The hearts of palm (salado de palmito) is a classic Brazilian salad which is full of citrusy and oniony flavours. Hearts of palm is a vegetable harvested from the inner core and growing bud of certain palm trees. The Amerindians in Brazil's Atlantic coastal region first shared this delicacy with Portuguese settlers back in the day. It is a fabulous dish to have at a Brazilian summer churrasco (barbecue) and for great presentation, you can serve it in one of pampeano's beautifully handcrafted wooden salad bowls.
Inspired by gauchos
A traditional Brazilian churrasco has its roots with the gaucho cowboys in southern Brazil. These hard living cow herders knew (and still do) a good cut of meat when they tasted it and would slice the top of the beef rump (picanha) to reveal a succulent and tender, melt in the mouth, delicacy. The meat is rolled in rock salt and garlic, and cooked on long skewers, like kebabs, over hot charcoal.
Variations on this recipe suggest marinating the meat in a homemade onion, garlic and jalapeno paste overnight before grilling. Rice and farofa (toasted manioc flour with egg and bacon) complement a churrasco perfectly.
In Brazil, there are plenty of specialist churrascaria restaurants that are dedicated to eating meat in this way - slowly, melt in the mouth, piece by piece as it comes off the grill. You can now find these Brazilian eateries all over the world. They provide a unique dining experience where meats are carved at your table by Passadors - giving a taste of Brazil even if you are in Barbados or Barcelona.
Street food on the beach
Street food is also a big trend in Brazil - particularly as there are so many young people who want to grab something delicious on the go. In places like Rio, on the two main beach strips of Ipanema and the iconic Copacabana, you will find street/beach vendors offering an array of popular, tasty snacks like corn on the cob, prawns on kebabs, cheese fried pasties and acaraja - a deep-fried patty of crushed black-eyed peas, palm oil and onions, stuffed with dried shrimps; and vatapai, a rich and spicy puree of prawns, bread, cashew nuts and other ingredients.
Drinks to go with these gourmet gems include fresh coconut juice, Mate (a famous South American herbal tea) and sodas. Mate is found across South America and in Rio is served from big steel barrels on the shoulders of the beach vendors.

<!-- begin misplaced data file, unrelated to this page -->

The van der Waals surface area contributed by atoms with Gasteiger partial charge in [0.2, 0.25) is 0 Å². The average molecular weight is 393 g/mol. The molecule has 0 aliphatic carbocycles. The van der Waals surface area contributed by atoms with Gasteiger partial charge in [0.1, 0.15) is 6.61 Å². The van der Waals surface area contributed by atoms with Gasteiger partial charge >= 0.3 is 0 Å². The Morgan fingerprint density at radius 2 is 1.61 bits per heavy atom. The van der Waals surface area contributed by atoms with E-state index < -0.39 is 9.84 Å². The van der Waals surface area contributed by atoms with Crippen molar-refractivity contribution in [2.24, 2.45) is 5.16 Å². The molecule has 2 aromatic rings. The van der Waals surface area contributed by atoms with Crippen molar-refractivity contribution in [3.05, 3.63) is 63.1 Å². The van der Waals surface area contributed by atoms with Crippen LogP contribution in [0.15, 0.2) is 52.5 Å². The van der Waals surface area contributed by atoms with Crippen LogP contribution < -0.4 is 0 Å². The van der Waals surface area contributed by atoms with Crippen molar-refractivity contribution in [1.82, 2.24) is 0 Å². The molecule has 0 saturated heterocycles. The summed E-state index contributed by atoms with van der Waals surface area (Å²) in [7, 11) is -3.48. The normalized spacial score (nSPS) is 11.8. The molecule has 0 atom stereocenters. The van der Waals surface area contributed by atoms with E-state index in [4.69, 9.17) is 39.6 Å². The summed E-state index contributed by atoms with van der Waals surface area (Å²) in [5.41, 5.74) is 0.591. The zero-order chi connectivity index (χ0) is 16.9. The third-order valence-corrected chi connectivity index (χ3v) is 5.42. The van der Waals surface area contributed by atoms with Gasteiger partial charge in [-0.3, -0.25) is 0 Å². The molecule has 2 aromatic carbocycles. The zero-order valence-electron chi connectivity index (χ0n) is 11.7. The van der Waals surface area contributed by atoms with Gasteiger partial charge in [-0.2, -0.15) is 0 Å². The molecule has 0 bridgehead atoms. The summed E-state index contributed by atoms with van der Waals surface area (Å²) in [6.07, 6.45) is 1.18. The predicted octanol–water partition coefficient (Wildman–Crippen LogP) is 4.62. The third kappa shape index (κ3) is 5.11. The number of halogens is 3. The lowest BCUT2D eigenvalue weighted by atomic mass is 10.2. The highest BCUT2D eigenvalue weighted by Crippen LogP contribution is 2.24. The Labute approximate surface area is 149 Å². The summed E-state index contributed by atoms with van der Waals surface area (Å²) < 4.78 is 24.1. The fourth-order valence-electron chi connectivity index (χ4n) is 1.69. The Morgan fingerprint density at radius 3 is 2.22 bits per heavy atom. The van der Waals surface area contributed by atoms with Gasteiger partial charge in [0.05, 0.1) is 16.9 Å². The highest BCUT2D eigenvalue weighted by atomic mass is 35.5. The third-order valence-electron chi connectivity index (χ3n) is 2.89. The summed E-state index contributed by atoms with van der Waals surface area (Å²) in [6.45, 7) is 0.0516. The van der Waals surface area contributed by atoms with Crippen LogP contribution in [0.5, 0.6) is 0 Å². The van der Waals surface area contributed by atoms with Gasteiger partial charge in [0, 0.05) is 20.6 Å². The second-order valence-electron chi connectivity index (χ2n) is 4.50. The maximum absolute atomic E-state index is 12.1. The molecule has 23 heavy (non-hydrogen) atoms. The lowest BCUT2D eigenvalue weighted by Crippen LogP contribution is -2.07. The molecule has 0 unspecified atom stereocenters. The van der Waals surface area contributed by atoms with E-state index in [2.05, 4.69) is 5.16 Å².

The country's national tipple - caipirinha cocktail - cannot be left out of any self-respecting list of Brazil's gastronomic goodies. This cocktail is made with cachaça (sugar cane rum), sugar and lime juice. Make it in a glass or fill up a whole jug with lots of ice and slices of lime on top. It also makes a great aperitif with chunks of chorizo sausage, a bowl of cashew nuts and some good salty, black olives.
For a twist on the traditional drink, substitute the limes for other fruits like pomegranate or pineapple. With large jugs of this classy caipirinha cocktail dotted around your al fresco dining area, you are all set to get your party started for Carnival time.
Healthy growth for Brazilian wine
In the global wine market, Brazil is also putting down a marker. Brazilian wine culture is young - rather like Chile and Argentina. But although a new player, Brazil as a wine producer is attracting attention. It is showing healthy growth in overseas sales.
Muscat is a hugely popular grape and Brazil produces some particularly good sparkling wines, too. It also produces some excellent blends of Bordeaux, as well as Chardonnays, Merlots and Cabernets.
"A new approach within the traditional world of wine, Brazilian labels offer freshness, relaxation and distinctive taste," according to Wines of Brasil. Brazilian wine at its best boasts fresh acidity, balanced tannins and moderate alcohol levels - making it a very popular choice these days, it adds.
Wines in Brazil were also boosted on the global stage, thanks to the FIFA World Cup in 2014 and the Summer Olympic Games in 2016.
So from the land of samba, carnaval, young people, big tastes, vibrant colours and laughter and joy, let us raise our glasses and toast Brazil. Forca Brasil - Go Brazil.